Fetal alcohol syndrome (FAS) refers to a set of physical and mental defects that are caused by a mother consuming alcohol during pregnancy. The severity of FAS symptoms varies from child to child, but all defects that do occur are irreversible.
No amount of alcohol has been shown to be safe to consume during pregnancy and anyone who drinks during this time places their baby at risk of developing FAS. A woman’s child is at risk of FAS at any point during her pregnancy, as development is ongoing throughout the whole of the gestation period.
Worldwide, FAS is one of the most common causes of impaired intellectual ability and in the United States, the condition is thought to cause intellectual disability in up to 2 in every 1,000 babies born. The number of FAS cases diagnosed in England has tripled since records of the syndrome began 16 years ago. In 2012, 252 children were diagnosed with the syndrome compared with 89 in 1997. This 2012 figure was also up by 37%, compared with numbers in 2009.
Experts say the rise in figures represents an improvement in the ability to diagnose this condition, but it also reflects the ongoing failure to address and solve alcohol abuse.
FAS is caused by alcohol in the mother’s bloodstream crossing the placenta and reaching the fetus. The blood alcohol concentration in the developing fetus is much higher than in the mother’s blood because the fetus metabolizes alcohol so much more slowly than the mother does. In the fetus, alcohol impairs the delivery of oxygen and nutrition to developing tissues and organs. The brain, heart, bones and central nervous system may all be affected if a mother drinks during the first trimester, when these parts of the fetus are undergoing key stages in development. Damage to the baby may also be caused by drinking at any other point throughout the pregnancy.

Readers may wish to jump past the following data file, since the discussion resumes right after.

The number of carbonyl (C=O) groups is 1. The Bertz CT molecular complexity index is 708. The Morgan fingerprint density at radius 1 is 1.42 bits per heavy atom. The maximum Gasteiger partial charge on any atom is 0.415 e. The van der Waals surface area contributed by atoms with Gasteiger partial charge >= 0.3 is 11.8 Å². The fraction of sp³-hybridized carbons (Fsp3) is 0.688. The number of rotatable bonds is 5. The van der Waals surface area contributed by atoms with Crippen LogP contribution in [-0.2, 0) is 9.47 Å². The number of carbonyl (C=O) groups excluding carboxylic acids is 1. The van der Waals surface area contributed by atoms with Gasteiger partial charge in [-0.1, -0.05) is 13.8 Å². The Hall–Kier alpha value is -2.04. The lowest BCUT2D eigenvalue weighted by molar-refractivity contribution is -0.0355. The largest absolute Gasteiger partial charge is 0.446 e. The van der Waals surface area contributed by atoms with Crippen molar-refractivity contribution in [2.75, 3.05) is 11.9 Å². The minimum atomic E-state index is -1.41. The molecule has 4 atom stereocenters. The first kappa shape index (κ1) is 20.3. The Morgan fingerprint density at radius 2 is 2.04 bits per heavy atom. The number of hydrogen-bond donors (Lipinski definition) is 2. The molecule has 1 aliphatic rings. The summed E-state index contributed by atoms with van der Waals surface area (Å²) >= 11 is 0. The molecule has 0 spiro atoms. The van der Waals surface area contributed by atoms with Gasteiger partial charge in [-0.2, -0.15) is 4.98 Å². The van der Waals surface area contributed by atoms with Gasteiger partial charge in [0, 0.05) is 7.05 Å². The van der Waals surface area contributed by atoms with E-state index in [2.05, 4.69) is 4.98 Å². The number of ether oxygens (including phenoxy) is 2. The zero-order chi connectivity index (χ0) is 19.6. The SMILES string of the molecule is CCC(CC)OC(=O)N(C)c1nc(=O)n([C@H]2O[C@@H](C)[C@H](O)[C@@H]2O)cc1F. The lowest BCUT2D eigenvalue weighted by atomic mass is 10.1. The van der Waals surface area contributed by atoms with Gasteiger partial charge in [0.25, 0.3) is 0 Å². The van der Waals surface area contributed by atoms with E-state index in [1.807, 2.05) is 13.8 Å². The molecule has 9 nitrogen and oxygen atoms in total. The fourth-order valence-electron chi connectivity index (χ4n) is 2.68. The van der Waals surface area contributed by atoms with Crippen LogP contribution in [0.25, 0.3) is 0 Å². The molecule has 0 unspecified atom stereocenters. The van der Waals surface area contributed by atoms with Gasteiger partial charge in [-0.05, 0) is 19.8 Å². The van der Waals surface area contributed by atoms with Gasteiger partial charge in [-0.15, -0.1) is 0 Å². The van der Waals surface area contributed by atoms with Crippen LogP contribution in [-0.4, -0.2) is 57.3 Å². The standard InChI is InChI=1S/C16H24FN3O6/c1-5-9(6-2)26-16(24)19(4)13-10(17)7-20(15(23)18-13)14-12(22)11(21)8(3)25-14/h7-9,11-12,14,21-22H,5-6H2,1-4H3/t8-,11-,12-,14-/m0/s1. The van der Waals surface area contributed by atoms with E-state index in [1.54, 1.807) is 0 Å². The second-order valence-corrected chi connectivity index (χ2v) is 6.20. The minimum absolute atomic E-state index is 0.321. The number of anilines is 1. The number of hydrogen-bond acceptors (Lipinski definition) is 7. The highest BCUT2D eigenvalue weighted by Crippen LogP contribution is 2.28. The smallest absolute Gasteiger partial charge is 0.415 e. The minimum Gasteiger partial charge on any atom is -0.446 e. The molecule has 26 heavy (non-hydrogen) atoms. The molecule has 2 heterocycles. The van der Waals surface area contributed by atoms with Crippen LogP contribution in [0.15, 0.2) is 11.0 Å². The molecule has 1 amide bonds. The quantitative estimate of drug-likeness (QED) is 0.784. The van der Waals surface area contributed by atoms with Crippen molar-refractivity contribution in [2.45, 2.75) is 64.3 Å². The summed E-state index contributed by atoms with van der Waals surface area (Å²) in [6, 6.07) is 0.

The signs and symptoms of FAS vary widely and include a mixture of physical, cognitive and behavioural difficulties that affect the child’s ability to function on a daily basis and cope with everyday life.
Some of the physical defects typically seen in children with FAS are described below.
- Distinctive facial features include wide-set eyes; absence of the groove between the nose and upper lip (the philtrum); a thin upper lip and an upturned nose.
- The limbs, joints, and fingers may be deformed
- Delayed growth during and after birth
- Hearing and visual disturbances
- Heart, kidney and bone defects
- Small head and brain size (microcephaly)
Central nervous system defects
One of the main effects of FAS is damage to the central nervous system, particularly the brain. The development of certain brain parts may have been disrupted by exposure to the alcohol, which can lead to various problems such as the following:
- Poor memory
- Attention deficit disorder
- Intellectual disability and learning disability
- Difficulty processing information
- Poor cognitive skills such as reasoning or problem solving
- Poor judgement skills and difficulty evaluating consequences of choices
- Rapidly changing emotional state
Effects on behavior
The effects FAS has on physical features and the central nervous systems can lead to behavioral issues, as children find it difficult to cope and interact with others. Some of the problems these children typically face are described below:
- Poor social skills and difficulty getting on with other children
- Difficulty in school
- Difficulty switching between tasks and dealing with change
- Impulsivity and poorly controlled behavior
- Difficulty planning and achieving a goal
FAS can be difficult to diagnose because there is no blood test for the condition and the symptoms often overlap with those of other conditions such as ADHD and Williams Syndrome. However, when diagnosing this syndrome, doctors will usually look for the following signs and symptoms:
- Abnormal facial features (see above)
- Below average weight and/or height
- Central nervous system disorders (see above)
- History of maternal intake of alcohol during pregnancy
There is no cure for FAS and the defects that these children are born with affect them for their entire lives. However, early intervention services are available to help children with the condition and try to prevent some of the problems that can develop. These interventions typically include:
- Speech and hearing therapy
- Physical therapy to aid walking, for example
- Services in schools for children experiencing learning or behavioral issues
- Counseling for parents and other family members to help them cope with associated problems such as behavioral issues
- Medication to relieve certain symptoms
- Medical intervention to address health problems such as a heart defect
- Treatment for alcoholism to help the mother improve her parenting and prevent the likelihood of any further pregnancies being affected by the condition